By August 2018, The Guardian had asked the gal-dem team to guest edit its Weekend magazine. The following year the BBC announced that it would open up its local democracy reporting service to the publication.

Gal-dem’s membership model was initially a great success. The magazine saw its commissioning budget grow by 65% in two years, allowing it to finance a documentary series and pay out more than £720,000 to writers of colour.

The Black Lives Matter protests in the summer of 2020 helped boost the membership scheme, which exceeded its target of 2,000 members and reached 3,000 by the end of the year.

Little stepped down as CEO of gal-dem in September 2020 but stayed as president of the board. Her five-year tenure had established the magazine as the best BAME feminist start-up publication in Britain.

Two years later, gal-dem was working with VICE on a series covering abuse in the music industry. It looked like the magazine was going from strength to strength, but its financial model was unsustainable without continued subscription growth.

Around 3,000 readers paying £5 to £15 a month was not going to be sufficient since other revenue streams had apparently run dry. The magazine used to have some financial support from black-led venture capital firm Blackstone Capital.

The COVID-19 pandemic hit gal-dem hard and killed its plan for a US expansion. Three years on, the magazine has not managed to survive the aftermath.

By 2023, the editorial team were looking to double its membership to cover the magazine’s losses and keep the project going strong. In the end, sheer voluntarism was not enough.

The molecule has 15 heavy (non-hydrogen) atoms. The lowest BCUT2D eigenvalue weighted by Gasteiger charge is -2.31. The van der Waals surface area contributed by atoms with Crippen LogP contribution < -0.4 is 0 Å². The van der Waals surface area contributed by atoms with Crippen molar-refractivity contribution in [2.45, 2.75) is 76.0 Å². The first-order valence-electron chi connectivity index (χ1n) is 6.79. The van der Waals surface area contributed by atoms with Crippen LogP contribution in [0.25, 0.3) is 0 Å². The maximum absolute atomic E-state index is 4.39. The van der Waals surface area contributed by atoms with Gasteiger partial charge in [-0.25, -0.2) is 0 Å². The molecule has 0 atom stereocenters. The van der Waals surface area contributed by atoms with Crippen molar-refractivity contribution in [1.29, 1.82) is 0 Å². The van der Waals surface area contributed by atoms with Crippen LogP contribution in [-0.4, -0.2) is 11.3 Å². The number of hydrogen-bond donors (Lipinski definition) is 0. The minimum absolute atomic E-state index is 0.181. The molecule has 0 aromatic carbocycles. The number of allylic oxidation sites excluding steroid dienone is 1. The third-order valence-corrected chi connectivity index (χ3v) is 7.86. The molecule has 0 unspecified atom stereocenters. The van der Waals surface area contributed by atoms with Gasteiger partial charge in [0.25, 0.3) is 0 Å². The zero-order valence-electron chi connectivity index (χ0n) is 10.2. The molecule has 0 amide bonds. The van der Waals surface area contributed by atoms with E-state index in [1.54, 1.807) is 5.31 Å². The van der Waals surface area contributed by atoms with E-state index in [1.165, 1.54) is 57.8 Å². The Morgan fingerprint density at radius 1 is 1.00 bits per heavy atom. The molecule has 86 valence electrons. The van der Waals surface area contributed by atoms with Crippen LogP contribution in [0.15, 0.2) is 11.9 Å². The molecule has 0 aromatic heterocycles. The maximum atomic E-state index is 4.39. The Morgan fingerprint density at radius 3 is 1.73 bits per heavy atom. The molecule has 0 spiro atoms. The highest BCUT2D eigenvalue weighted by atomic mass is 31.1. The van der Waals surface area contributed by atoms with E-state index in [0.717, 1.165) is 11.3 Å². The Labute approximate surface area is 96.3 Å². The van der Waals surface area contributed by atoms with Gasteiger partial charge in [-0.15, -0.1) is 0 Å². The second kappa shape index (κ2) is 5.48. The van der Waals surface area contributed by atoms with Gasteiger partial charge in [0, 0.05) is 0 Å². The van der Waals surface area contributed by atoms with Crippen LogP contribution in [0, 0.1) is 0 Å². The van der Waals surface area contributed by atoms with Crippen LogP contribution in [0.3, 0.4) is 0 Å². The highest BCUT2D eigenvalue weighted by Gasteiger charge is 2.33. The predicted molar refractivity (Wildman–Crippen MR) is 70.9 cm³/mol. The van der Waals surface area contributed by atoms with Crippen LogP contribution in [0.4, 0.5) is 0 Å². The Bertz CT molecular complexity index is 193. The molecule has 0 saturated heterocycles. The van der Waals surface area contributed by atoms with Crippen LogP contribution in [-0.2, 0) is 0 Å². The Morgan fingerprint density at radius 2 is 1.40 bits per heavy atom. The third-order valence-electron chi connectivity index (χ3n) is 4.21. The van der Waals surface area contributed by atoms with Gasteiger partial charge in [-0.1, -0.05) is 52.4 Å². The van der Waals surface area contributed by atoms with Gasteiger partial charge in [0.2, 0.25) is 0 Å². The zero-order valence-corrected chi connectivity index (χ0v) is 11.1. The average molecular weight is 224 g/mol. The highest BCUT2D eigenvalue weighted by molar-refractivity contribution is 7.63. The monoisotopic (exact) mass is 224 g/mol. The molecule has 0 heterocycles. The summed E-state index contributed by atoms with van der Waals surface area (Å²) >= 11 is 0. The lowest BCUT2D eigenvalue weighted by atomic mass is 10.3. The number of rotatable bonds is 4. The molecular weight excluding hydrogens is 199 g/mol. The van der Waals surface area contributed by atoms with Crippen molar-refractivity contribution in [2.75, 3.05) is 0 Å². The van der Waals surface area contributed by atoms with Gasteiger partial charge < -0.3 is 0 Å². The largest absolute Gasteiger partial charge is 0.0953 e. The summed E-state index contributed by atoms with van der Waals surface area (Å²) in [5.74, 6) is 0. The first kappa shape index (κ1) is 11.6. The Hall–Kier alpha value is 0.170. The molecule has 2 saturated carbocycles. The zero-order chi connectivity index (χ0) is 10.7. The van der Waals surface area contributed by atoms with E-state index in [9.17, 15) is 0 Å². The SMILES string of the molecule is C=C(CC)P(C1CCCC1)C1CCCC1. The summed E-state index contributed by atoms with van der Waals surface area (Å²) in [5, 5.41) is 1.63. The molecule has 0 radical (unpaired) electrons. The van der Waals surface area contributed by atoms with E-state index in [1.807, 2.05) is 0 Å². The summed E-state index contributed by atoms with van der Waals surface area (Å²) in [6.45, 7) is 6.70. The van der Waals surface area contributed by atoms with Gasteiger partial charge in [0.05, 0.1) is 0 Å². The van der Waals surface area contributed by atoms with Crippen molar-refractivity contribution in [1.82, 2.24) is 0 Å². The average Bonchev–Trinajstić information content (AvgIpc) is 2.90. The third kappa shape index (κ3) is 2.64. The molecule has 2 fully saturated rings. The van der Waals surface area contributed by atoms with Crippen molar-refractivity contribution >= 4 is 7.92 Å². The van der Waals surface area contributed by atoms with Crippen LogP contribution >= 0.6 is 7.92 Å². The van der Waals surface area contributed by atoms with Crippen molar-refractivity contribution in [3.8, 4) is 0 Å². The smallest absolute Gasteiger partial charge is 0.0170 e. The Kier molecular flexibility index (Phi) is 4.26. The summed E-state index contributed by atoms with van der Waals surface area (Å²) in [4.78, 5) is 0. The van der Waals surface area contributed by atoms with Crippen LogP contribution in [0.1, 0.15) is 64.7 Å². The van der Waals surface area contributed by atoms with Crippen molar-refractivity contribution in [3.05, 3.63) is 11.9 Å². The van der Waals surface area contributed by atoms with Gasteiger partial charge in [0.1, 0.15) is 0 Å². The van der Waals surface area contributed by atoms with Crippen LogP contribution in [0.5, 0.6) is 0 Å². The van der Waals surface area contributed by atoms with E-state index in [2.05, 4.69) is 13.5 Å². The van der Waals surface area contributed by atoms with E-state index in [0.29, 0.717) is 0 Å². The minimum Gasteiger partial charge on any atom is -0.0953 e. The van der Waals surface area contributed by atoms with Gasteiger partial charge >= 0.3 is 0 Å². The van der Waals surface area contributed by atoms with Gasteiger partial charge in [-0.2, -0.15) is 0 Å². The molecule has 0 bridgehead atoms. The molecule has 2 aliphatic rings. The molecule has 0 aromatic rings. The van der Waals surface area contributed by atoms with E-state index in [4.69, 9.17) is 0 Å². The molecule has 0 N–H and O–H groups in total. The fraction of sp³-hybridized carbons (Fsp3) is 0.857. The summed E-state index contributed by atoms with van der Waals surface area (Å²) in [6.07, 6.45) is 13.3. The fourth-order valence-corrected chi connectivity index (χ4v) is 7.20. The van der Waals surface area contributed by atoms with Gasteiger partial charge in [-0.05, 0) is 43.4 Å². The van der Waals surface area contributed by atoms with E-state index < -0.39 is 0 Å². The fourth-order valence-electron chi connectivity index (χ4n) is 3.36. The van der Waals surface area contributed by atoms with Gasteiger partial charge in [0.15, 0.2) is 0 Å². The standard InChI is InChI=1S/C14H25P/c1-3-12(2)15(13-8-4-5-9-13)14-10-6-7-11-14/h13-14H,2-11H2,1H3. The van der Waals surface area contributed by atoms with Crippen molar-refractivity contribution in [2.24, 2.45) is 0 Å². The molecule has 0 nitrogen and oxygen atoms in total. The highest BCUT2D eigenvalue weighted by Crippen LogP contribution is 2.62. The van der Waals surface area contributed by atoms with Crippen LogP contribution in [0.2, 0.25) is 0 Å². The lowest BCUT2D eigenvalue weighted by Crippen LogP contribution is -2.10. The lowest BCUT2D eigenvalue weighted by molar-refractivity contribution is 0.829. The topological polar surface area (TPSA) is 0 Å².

Staying Power

What we might call BAME media in the UK is beleaguered on multiple fronts.

It’s not just an issue of funding. It’s about the intersection of race and class, as well as gender and sexuality in the case of gal-dem.

It’s no coincidence that the British industry is so white and so hostile to foreigners, migrants and multiculturalism. Never mind the trans panic that the UK media is whipping up. Queerphobia is back in the press while gal-dem folds.

Fortunately, the magazine is putting together a directory of writers hoping that this will allow other organisations to pick up some of their talent.

Gal-dem has done enough just by giving many young writers bylines who would otherwise have been ignored by Britain’s national newspapers.

Liberal media like The Guardian will inevitably pick up some of gal-dem’s contributors to stay relevant and in tune with the zeitgeist. Still, it’s The Guardian, after all. Its readers expect concessions to diversity like this, both ethnic and sexual.

The real test will be how like-minded independent media such as Black Ballad learn from gal-dem’s closure.

Nobody knows how to push left publishing forward better than do-it-yourself journalists. Especially at times like these, when we need longevity more than ever.

It’s not enough to influence the rest of the media. What matters most is setting examples that endure, above and beyond being a stereotypically short-lived breakthrough.

That gal-dem did this at one of the worst times in British history speaks for itself. It was our window onto a country without Brexit and nationalism.

Screenshot courtesy of gal-dem. All rights reserved.